Michigan's defense is without a doubt a mess, and Rodriguez will almost certainly part ways with coordinator Greg Robinson this offseason. But the school hired RichRod for his offensive wizardry, and it's hard to argue with the results. The Wolverines posted 676 yards Saturday, setting a school record for passing yards (419). Receiver Roy Roundtree also set a record with 246 receiving yards.
And to think, Roundtree and quarterbacks Denard Robinson and Tate Forcier are only sophomores. I'd say there's reason to smile in Ann Arbor this week.
My reaction to the latest AP and coaches' polls:
Underrated: Stanford (AP: No. 7; coaches': No. 9)
The Cardinal, who throttled Arizona on Saturday and have only lost to No. 1 Oregon, may be the best one-loss team in the country. The coaches disagree; they have Stanford ranked behind four other one-loss teams, including ...
Overrated: Ohio State (AP: No. 8; coaches': No. 7)
The Buckeyes started high (No. 2 in both polls), so they remain high despite the fact that they haven't beaten a single team currently ranked in either poll. Their best win is ... Miami? Illinois? But hey, GameDay's coming to town. That's something.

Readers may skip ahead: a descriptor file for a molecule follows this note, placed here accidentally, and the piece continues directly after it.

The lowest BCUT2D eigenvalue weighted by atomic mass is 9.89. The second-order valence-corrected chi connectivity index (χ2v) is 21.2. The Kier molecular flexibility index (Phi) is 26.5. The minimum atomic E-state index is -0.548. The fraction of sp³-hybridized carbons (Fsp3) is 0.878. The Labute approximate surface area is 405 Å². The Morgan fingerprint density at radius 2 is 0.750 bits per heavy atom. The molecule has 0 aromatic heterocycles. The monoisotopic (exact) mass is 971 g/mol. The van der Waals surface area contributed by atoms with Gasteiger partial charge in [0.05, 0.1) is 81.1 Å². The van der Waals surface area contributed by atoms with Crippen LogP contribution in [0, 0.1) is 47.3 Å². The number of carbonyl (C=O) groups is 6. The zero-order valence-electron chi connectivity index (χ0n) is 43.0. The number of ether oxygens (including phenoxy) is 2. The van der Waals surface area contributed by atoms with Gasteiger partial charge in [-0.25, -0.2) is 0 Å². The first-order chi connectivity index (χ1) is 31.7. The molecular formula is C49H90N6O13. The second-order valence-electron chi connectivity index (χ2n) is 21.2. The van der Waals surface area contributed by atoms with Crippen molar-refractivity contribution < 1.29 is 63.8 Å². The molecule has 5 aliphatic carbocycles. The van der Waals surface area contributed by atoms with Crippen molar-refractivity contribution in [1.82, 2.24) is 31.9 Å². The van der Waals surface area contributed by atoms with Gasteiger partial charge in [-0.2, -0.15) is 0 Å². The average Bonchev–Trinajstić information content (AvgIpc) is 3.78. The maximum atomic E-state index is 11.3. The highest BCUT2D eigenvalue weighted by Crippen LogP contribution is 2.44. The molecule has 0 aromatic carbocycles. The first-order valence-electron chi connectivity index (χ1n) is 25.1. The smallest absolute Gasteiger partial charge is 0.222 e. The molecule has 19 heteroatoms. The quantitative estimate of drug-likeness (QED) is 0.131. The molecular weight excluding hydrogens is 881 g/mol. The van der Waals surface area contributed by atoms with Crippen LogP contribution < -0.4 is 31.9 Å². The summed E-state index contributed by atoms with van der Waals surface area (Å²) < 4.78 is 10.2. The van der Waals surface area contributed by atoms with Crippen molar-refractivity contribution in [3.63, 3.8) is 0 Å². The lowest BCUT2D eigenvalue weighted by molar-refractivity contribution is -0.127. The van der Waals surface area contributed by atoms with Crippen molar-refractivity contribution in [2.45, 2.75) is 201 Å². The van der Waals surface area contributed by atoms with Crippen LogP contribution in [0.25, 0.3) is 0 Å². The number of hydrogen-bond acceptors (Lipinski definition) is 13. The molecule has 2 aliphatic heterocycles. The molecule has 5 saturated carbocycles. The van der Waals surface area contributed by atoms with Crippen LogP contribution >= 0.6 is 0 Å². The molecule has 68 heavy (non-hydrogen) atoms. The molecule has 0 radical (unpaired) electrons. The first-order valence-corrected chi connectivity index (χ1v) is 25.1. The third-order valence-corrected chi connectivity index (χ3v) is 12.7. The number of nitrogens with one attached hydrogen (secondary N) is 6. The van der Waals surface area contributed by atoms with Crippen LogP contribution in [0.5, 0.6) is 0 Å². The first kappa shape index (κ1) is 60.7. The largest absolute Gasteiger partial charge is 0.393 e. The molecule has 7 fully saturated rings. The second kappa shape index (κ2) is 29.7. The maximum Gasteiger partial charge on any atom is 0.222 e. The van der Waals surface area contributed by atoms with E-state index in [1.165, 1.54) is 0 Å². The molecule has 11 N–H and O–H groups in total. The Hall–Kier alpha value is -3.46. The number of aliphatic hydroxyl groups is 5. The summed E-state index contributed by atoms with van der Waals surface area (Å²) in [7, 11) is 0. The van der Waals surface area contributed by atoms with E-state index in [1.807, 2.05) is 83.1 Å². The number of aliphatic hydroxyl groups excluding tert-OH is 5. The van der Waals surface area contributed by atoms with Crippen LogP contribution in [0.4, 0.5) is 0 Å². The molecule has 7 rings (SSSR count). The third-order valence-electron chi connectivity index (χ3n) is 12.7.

Each week, I'll update my projected BCS lineup (as necessary) based on the latest week's games:
Title game: Oregon vs. Auburn
Rose: Wisconsin vs. TCU
Fiesta: Nebraska vs. Pittsburgh
Orange: Virginia Tech vs. Ohio State
Sugar: LSU vs. Boise State
If you're a Boise State fan, this is the optimistic projection right now. You're counting on the Sugar Bowl to go for the highest-ranked team rather than the bigger-name school. (And really, who wouldn't want to watch the masters of trickeration, Les Miles and Chris Petersen, go head to head?) In the meantime, you should probably root for Ohio State to lose to Iowa and Michigan State to lose to Penn State. Already, the Big 12 is down to just two one-loss teams (Nebraska and Oklahoma State), so the Big Ten is your biggest threat.
Meanwhile, Stanford is staring at its own BCS snub. The Cardinal could go 11-1, finish in the top five and have nowhere to go because of the Rose Bowl's non-AQ obligation and the Fiesta Bowl's inevitable Big East condemnation. Perhaps the Orange Bowl or Sugar Bowl would see fit to reward Andrew Luck and Co., knowing Stanford's large national alumni base might travel well. One thing's for certain: Boise State and Stanford aren't both getting in.